This week’s post is quick because it’s been THAT busy around here. But I wanted to share two great pieces that should guide, support and comfort all of us, wherever we are on our writer’s journey.
First, who doesn’t love a terrific list? Check out 100 Things About a Novel from author Alexander Chee. I’m not familiar with his work, but clearly this list shows how well he knows the whimsy and struggle of the writing process. And, believe it or not, this list reads like poetry!
Second, growing naturally out of conversations at Sunday’s Madison adult workshop, it seemed appropriate to dig out something from the old files. Who remembers when I shared Malcolm Gladwell’s article from the October 20, 2008 New Yorker Magazine, Late Bloomers: Why do we equate genius with precocity?
It is inevitable, perhaps, that many adult writing workshops are populated with slightly older writers. Many of The Writers Circle’s participants are mid-life, often escaping the chaos of children and work demands, or older, finally carving out some time to capture fleeting thoughts that have been floating around through busier years.
Looking at magazines like Poets & Writers that appeal to a generally more youthful, MFA-bound student or graduate (And I love P&W; don’t get me wrong.), it’s hard not to feel that those of us who come late to writing have perhaps missed something or have less of a chance to make their literary mark.
But Gladwell’s article reminds us that each voice develops on its own schedule. Many of us have much to say that only life’s wisdom can bring to clarity. Being a little gray, a little haggard, a little less fresh and a lot more focused (out of necessity) than when we were single, childless or untried, should not feel like a detriment. Having lived through many rich experiences gives us unique perspective and gives our readers complex, nuanced narratives that can only be achieved with the backing of life’s inevitable convolutions.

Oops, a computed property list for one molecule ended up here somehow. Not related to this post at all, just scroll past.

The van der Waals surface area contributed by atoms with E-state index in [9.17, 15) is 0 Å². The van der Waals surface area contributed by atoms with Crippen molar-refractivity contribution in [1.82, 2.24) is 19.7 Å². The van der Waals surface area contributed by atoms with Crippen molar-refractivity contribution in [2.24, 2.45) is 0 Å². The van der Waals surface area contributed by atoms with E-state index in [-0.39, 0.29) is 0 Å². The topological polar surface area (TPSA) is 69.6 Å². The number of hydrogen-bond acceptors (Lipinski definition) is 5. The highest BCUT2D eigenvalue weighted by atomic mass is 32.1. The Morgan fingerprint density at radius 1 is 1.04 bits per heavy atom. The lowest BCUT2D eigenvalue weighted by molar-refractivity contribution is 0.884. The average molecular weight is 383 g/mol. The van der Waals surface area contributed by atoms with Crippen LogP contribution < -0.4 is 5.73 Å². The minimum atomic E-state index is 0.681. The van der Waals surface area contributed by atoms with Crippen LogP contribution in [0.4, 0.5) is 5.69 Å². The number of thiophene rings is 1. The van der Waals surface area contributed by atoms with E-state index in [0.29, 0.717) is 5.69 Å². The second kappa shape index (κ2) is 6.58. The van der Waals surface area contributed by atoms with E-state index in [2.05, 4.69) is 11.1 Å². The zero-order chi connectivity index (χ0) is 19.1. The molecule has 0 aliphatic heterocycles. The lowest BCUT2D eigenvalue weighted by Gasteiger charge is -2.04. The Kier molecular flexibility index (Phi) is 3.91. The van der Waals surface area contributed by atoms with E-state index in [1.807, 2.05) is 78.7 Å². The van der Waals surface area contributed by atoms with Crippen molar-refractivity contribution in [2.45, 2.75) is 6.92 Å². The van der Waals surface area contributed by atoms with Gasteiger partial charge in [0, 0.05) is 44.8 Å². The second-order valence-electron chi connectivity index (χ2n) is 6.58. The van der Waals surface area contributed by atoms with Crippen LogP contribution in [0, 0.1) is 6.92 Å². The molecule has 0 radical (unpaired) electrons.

I cannot help but think how often my husband and I (both former actors) yawn when we hear of yet another play written about the life of the stage. It’s not that these stories lack merit. (And believe me, theater is the place where drama of all kinds truly lives!) But how limited the arts would be if all creative artists only knew and could portray their own narrow worlds?
To live fully is to bring to our work all that we’ve experienced. The one true challenge for all of us – professional or amateur, experienced or beginner – is to find a way to write and share our stories so that the world will want to hear them.